Many people are familiar with the concept of "autism awareness," though they might not be as familiar with the ongoing language shift to "autism acceptance." To learn more as we celebrate Autism Acceptance Month, West Michigan Woman spoke with Liz Elias, a Clinical Director with Gateway Pediatric Therapy.
When speaking about the shift from "awareness" to "acceptance," Elias explains the change is because most people are already aware of autism and updating this language helps reflect that.
"We really need to move towards autism acceptance, and this shift in language came from autistic individuals themselves," Elias said, explaining that her and others who work in the autism community want to look to the people they provide services for and take their lead on how society should be talking about autism.
"I think really looking towards advocates who are on the spectrum themselves, rather than looking towards big companies who push acceptance or awareness but don't have people on the autism spectrum working for them or sitting on their board is a great place to start," Elias said. "There are a lot of social media accounts that are really pushing a lot of this lately."
The language shift also reflects how we as a society have to work to ensure autistic individuals are truly seen, heard and accepted.
"When we're thinking about and looking at autism—especially in the field that I work in—for a long time, it's been focused on how we can adapt and change autistic people's behavior to fit into society, when really we should be looking at how to adapt our society to accommodate them," Elias said. "They are just as much a part of our communities as anybody else is."
In previous years, people have shown support for autistic individuals by "Lighting it Up Blue"—a slogan which was supported by Autism Speaks, an organization that has been strongly condemned by the autism community for the group's search for a "cure" for autism. This year, many in the autistic community are asking for people to support them by wearing red instead.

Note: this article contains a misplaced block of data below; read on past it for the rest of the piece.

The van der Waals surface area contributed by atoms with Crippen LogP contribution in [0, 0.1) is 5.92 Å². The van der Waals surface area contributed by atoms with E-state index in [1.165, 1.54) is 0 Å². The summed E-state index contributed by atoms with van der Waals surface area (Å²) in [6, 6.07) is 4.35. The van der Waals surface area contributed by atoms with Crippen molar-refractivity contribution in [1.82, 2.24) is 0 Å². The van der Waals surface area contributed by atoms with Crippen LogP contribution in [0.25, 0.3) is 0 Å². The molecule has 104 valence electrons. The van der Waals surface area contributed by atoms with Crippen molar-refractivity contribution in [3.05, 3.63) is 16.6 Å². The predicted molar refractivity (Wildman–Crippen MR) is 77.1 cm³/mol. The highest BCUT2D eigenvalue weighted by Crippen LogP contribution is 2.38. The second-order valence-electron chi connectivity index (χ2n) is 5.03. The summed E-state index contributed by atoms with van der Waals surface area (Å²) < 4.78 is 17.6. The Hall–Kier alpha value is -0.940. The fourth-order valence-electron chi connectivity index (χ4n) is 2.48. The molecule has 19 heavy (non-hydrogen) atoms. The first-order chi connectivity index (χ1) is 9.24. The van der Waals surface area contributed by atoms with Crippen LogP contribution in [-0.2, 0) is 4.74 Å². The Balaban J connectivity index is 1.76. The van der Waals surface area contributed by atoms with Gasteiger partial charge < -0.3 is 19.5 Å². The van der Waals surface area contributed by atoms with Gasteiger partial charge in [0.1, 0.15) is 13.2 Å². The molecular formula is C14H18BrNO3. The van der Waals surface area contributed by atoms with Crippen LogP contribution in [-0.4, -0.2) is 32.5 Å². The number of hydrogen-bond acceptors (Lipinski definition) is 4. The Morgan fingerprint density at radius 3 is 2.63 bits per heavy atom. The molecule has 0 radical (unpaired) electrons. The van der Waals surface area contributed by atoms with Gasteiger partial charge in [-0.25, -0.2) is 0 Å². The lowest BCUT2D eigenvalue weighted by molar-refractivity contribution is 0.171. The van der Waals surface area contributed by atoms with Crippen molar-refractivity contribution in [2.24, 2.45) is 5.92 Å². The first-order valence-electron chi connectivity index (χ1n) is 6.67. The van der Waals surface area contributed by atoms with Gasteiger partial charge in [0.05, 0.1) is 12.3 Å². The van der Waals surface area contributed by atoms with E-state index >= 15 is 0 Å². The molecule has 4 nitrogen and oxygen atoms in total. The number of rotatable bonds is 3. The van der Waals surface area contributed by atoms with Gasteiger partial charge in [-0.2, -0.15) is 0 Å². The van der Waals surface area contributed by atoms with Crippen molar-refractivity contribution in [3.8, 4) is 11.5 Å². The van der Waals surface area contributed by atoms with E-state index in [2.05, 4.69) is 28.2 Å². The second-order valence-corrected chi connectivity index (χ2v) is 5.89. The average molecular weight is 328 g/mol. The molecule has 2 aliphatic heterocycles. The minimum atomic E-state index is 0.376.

"A lot of people see the color blue as something that signifies mourning or sadness, and red signifies passion, strength and heart. So that color change really helps make the shift from looking at autism as something that's bad to looking at it as something that's a really big strength," Elias explained. "A lot of people also associate the color blue with the fact that autism was originally seen as a more predominantly male diagnosis, when really the diagnostic criteria was based off with men, so we didn't really get to see like what autism presented as in women or young girls. So that shift also helps to encompass all of the genders."
One misconception when it comes to autism and advocacy, Elias explains, is the wrongful assumption that people with autism can't advocate for themselves.
"Even if people on the spectrum are nonverbal, that doesn't mean they don't know how to communicate. And I think that's a big misconception that I still see a lot these days, as we tend to overlook autistic individuals who are nonverbal or have limited verbal skills, because that's our go-to for communication," Elias said. "We look to their family members or other people to communicate what they're thinking and feeling for them, when really we should be looking and focusing on how we can adjust our communication skills to interact with them.
Unfortunately, Elias shared she still believes that when people think about autism, we think about all of the deficits and not of the benefits.
"People on the spectrum can provide a really unique worldview for people who are neurotypical," she said. "There are so many strengths that come into play when we're looking at things like employability or any other factor that we don't really look at when it comes to autism."
Ultimately, those in the autism community and professionals like Elias hope Autism Acceptance Month and associated efforts help change the conversation from being a passive one to one that's open and honest, focusing on advocacy and representation.
Written by Sarah Suydam, Managing Editor for West Michigan Woman.